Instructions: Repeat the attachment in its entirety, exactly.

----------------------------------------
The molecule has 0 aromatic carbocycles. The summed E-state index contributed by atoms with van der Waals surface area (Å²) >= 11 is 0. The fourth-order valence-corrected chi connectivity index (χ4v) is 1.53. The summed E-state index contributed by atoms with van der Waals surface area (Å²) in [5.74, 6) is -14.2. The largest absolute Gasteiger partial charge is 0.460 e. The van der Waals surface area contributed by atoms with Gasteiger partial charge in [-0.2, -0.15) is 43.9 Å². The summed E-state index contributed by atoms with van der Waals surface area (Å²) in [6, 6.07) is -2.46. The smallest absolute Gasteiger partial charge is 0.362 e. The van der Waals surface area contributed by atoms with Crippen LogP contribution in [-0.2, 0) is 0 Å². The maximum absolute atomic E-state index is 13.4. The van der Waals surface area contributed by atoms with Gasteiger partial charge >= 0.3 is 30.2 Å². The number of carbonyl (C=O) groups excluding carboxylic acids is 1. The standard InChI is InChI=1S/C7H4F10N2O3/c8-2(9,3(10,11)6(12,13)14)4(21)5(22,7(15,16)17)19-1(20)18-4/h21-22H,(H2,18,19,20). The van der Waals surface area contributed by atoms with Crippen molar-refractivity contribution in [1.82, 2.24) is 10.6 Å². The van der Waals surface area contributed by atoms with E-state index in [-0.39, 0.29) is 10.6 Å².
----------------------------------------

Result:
The molecule has 0 aromatic carbocycles. The summed E-state index contributed by atoms with van der Waals surface area (Å²) >= 11 is 0. The fourth-order valence-corrected chi connectivity index (χ4v) is 1.53. The summed E-state index contributed by atoms with van der Waals surface area (Å²) in [5.74, 6) is -14.2. The largest absolute Gasteiger partial charge is 0.460 e. The van der Waals surface area contributed by atoms with Gasteiger partial charge in [-0.2, -0.15) is 43.9 Å². The summed E-state index contributed by atoms with van der Waals surface area (Å²) in [6, 6.07) is -2.46. The smallest absolute Gasteiger partial charge is 0.362 e. The van der Waals surface area contributed by atoms with Crippen LogP contribution in [-0.2, 0) is 0 Å². The maximum absolute atomic E-state index is 13.4. The van der Waals surface area contributed by atoms with Gasteiger partial charge >= 0.3 is 30.2 Å². The number of carbonyl (C=O) groups excluding carboxylic acids is 1. The standard InChI is InChI=1S/C7H4F10N2O3/c8-2(9,3(10,11)6(12,13)14)4(21)5(22,7(15,16)17)19-1(20)18-4/h21-22H,(H2,18,19,20). The van der Waals surface area contributed by atoms with Crippen molar-refractivity contribution in [1.82, 2.24) is 10.6 Å². The van der Waals surface area contributed by atoms with E-state index in [-0.39, 0.29) is 10.6 Å².